By the time Thackeray reached Washington in February 1853, Daniel Webster had died; his successor Edward Everett seemed less keen on dealing with Crampton, whom he apparently did not like; and the publishers had gotten wind of the proposed agreement and had submitted a list of objections to the copyright treaty. Thackeray met Crampton, and together they drafted a response to those objections.21 The effect must have been good, for on 17 February 1853 Everett signed the treaty, which then had to be delivered to the Senate for ratification. Delay followed delay; the Senate adjourned for the summer; other Anglo-American treaties and crises intervened; proposed amendments were negotiated by the Americans and objected to by the British; and worse, the American opposition lobby gained momentum. In August 1852 President Fillmore had written to Harper and Brothers asking for its opinion regarding an international copyright treaty. The response was ambiguous and evasive, declining to try to influence the government on a matter affecting so many different kinds of people. In May 1853 a similarly oracular statement was published in the editor's "Easy Chair" of Harper's Magazine: "We may not pass by silently the new stir in relation to an international copyright. And however the question may finally be settled, we welcome the discussion, and the interest in the discussion, as so many tokens of the increased consideration which is given, both by people and by government, to the making and printing of books. Twenty odd millions of people in our commonwealth are furnishing a host of readers; and it behooves government and people to consider wisely what sort of reading is to be furnished, and what sort of pay the furnishers are to receive." (Harper, pp. 107, 117). Having lobbed this bit of wisdom from a firm position on the fence, the editor went on to cloud [131/132] the issue with irrelevant arguments about whether authors could or could not make a decent living and to poke fun at Edward Bulwer Lytton for guessing at the amount of money he could have made had there been an international law. The fact is that Harper and Brothers, whose history of piracy and whose system of small payments for advance sheets from English authors must have overcome their sense of the fairness of paying full rates in a regulated trade, stood to gain nothing by a copyright treaty. The treaty failed in 1854. There would be no international copyright law until 1891.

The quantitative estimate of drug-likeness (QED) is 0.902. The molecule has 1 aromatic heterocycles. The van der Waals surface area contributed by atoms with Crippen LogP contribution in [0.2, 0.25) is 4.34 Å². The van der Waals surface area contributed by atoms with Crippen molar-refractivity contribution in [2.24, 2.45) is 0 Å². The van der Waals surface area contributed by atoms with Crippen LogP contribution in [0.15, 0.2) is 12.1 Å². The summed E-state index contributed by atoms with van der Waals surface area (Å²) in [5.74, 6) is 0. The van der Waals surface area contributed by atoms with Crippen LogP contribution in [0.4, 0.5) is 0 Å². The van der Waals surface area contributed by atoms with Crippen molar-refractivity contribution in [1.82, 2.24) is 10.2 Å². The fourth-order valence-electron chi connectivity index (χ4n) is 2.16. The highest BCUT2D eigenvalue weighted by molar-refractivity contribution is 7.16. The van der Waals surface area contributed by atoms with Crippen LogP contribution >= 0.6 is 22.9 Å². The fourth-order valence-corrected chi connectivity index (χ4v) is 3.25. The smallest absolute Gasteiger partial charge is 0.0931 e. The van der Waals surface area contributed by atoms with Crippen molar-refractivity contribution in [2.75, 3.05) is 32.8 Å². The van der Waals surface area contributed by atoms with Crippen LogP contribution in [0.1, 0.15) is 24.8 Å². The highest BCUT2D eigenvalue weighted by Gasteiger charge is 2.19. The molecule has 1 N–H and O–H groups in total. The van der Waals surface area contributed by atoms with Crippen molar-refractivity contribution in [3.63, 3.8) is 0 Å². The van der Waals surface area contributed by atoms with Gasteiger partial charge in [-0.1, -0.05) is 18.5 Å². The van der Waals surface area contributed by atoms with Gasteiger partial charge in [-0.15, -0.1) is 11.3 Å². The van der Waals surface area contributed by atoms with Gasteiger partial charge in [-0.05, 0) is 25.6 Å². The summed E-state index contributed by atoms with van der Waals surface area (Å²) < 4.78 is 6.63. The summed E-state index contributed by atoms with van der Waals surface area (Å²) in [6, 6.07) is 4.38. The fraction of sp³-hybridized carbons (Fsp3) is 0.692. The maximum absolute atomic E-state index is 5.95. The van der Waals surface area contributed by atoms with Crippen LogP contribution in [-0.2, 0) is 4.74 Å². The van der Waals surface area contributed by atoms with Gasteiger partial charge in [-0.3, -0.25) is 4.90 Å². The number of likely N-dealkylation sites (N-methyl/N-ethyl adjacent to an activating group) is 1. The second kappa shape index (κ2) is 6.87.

Nevertheless, by 1853 Thackeray's power and confidence as a major economic commodity made it possible for him practically to write his own ticket with the publishers in ways unavailable to many of his contemporaries, yet that power did not mean that his relations with publishers went smoothly.